In times of crisis, I get out my reference books. There’s always something I want to look up.
The problem is, I use them a great deal. Last week the binding of my Greek dictionary snapped when I was desperately looking up an archaic form of an irregular verb. The roughness with which I attacked the pages knocked the cover right off. And that, I thought, is why I’d better ditch Sophocles’s Philoctetes for The Odyssey–though I did find the weird verbs, so I should stick to Philoctetes, more appropriate for our time. (Epic is simpler than tragedy: I am reviving my Greek in honor of coronavirus lockdown. It’s been five years… )
I asked Mr. Nemo, “Can you tape this back on?”
“There’s nothing to tape it to.”
“Bummer,” I said. I like to use old slang I thought silly when it was current. I started using it recently–a response to Covid-19, I suppose. I am often “freaked out,” everything is a “bummer,” and I am “into” Tylenol and vitamins. If it weren’t for lockdown, you’d think you were in a novella where everyone wore platform shoes, read Vonnegut, and listened to Frank Zappa.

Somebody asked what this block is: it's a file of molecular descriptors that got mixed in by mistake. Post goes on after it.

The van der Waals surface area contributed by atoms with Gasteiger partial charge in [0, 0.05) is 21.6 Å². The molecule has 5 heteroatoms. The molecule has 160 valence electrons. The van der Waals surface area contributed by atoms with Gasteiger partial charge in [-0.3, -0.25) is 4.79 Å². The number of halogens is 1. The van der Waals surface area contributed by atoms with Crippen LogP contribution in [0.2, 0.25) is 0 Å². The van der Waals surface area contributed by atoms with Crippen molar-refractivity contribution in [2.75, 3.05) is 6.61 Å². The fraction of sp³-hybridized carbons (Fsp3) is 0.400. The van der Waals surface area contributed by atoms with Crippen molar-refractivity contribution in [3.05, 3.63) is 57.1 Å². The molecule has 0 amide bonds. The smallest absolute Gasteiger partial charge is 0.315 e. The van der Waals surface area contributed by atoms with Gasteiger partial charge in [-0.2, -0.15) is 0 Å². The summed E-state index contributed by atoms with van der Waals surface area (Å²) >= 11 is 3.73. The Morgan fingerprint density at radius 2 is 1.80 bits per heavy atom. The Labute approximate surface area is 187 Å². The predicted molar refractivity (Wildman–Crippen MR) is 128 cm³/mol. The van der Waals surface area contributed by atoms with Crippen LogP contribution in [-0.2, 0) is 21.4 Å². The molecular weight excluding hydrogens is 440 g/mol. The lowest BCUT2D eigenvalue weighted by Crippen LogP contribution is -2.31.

Mr. Nemo got out the super glue, which is a good temporary fix. At our house, we have trouble keeping the covers on our reference books and, for some reason, poetry books. Part of the problem may be that I carry them in shopping bags from room to room.
The books began to lose their covers in the 1990s, when our most charming cat clawed off the cover of a Webster’s (English) dictionary. She was so sweet we couldn’t be mad. The covers of our Greek and Latin grammars fell apart on their own; they are bound with scotch tape. An old edition of Wheelock is held together with duct tape.
This is not a serious problem, of course. The pandemic is a serious problem–people are sick, people are dying.
I’m lucky to have reference books. Who knows when the libraries will open?
Some days are better than others. Hope you’re keeping well.